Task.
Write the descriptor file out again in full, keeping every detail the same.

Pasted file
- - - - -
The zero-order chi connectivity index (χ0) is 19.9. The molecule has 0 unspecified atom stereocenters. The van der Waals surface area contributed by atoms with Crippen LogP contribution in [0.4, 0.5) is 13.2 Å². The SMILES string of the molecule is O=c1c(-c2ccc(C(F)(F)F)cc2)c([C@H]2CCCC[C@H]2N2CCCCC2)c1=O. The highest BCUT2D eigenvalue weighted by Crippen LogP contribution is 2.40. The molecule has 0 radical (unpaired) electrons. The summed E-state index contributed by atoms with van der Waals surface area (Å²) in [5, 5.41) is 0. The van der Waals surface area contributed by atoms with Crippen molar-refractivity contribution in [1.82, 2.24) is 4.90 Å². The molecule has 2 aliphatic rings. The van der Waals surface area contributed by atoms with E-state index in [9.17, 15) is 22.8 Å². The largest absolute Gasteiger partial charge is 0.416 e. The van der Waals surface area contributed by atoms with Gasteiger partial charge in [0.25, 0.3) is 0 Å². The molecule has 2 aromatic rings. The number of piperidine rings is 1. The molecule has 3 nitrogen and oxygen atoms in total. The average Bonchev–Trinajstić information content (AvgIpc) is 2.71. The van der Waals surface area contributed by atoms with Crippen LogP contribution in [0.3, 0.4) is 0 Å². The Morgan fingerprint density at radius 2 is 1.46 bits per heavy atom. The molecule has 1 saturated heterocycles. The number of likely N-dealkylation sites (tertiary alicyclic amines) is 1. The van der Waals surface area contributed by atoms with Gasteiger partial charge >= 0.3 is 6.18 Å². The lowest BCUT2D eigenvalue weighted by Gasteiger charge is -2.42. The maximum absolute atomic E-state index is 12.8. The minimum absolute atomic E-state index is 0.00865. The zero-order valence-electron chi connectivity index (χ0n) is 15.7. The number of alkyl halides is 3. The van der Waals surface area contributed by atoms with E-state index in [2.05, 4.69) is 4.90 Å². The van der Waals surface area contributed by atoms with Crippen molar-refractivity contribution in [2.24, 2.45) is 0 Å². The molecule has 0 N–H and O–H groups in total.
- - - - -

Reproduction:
The zero-order chi connectivity index (χ0) is 19.9. The molecule has 0 unspecified atom stereocenters. The van der Waals surface area contributed by atoms with Crippen LogP contribution in [0.4, 0.5) is 13.2 Å². The SMILES string of the molecule is O=c1c(-c2ccc(C(F)(F)F)cc2)c([C@H]2CCCC[C@H]2N2CCCCC2)c1=O. The highest BCUT2D eigenvalue weighted by Crippen LogP contribution is 2.40. The molecule has 0 radical (unpaired) electrons. The summed E-state index contributed by atoms with van der Waals surface area (Å²) in [5, 5.41) is 0. The van der Waals surface area contributed by atoms with Crippen molar-refractivity contribution in [1.82, 2.24) is 4.90 Å². The molecule has 2 aliphatic rings. The van der Waals surface area contributed by atoms with E-state index in [9.17, 15) is 22.8 Å². The largest absolute Gasteiger partial charge is 0.416 e. The van der Waals surface area contributed by atoms with Gasteiger partial charge in [0.25, 0.3) is 0 Å². The molecule has 2 aromatic rings. The number of piperidine rings is 1. The molecule has 3 nitrogen and oxygen atoms in total. The average Bonchev–Trinajstić information content (AvgIpc) is 2.71. The van der Waals surface area contributed by atoms with Crippen LogP contribution in [0.3, 0.4) is 0 Å². The Morgan fingerprint density at radius 2 is 1.46 bits per heavy atom. The molecule has 1 saturated heterocycles. The number of likely N-dealkylation sites (tertiary alicyclic amines) is 1. The van der Waals surface area contributed by atoms with Gasteiger partial charge >= 0.3 is 6.18 Å². The lowest BCUT2D eigenvalue weighted by Gasteiger charge is -2.42. The maximum absolute atomic E-state index is 12.8. The minimum absolute atomic E-state index is 0.00865. The zero-order valence-electron chi connectivity index (χ0n) is 15.7. The number of alkyl halides is 3. The van der Waals surface area contributed by atoms with E-state index in [2.05, 4.69) is 4.90 Å². The van der Waals surface area contributed by atoms with Crippen molar-refractivity contribution in [2.24, 2.45) is 0 Å². The molecule has 0 N–H and O–H groups in total.